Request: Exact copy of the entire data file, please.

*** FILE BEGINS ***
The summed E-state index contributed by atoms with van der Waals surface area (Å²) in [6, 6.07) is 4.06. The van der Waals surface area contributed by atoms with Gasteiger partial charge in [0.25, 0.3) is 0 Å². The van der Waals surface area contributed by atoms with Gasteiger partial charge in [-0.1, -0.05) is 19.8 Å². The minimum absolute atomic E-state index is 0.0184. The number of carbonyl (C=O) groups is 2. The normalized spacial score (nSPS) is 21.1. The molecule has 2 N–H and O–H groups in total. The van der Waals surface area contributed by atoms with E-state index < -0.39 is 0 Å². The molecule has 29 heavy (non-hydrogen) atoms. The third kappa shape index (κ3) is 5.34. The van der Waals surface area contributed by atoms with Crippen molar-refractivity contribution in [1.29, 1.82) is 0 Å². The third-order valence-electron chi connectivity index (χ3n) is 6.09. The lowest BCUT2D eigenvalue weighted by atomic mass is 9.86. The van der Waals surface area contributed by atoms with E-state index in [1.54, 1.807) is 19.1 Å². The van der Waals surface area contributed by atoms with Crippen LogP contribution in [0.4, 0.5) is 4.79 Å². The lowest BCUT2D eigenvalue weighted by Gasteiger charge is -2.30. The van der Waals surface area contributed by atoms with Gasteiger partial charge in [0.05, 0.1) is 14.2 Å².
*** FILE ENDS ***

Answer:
The summed E-state index contributed by atoms with van der Waals surface area (Å²) in [6, 6.07) is 4.06. The van der Waals surface area contributed by atoms with Gasteiger partial charge in [0.25, 0.3) is 0 Å². The van der Waals surface area contributed by atoms with Gasteiger partial charge in [-0.1, -0.05) is 19.8 Å². The minimum absolute atomic E-state index is 0.0184. The number of carbonyl (C=O) groups is 2. The normalized spacial score (nSPS) is 21.1. The molecule has 2 N–H and O–H groups in total. The van der Waals surface area contributed by atoms with E-state index < -0.39 is 0 Å². The molecule has 29 heavy (non-hydrogen) atoms. The third kappa shape index (κ3) is 5.34. The van der Waals surface area contributed by atoms with Crippen molar-refractivity contribution in [1.29, 1.82) is 0 Å². The third-order valence-electron chi connectivity index (χ3n) is 6.09. The lowest BCUT2D eigenvalue weighted by atomic mass is 9.86. The van der Waals surface area contributed by atoms with E-state index in [1.54, 1.807) is 19.1 Å². The van der Waals surface area contributed by atoms with Crippen LogP contribution in [0.4, 0.5) is 4.79 Å². The lowest BCUT2D eigenvalue weighted by Gasteiger charge is -2.30. The van der Waals surface area contributed by atoms with Gasteiger partial charge in [0.05, 0.1) is 14.2 Å².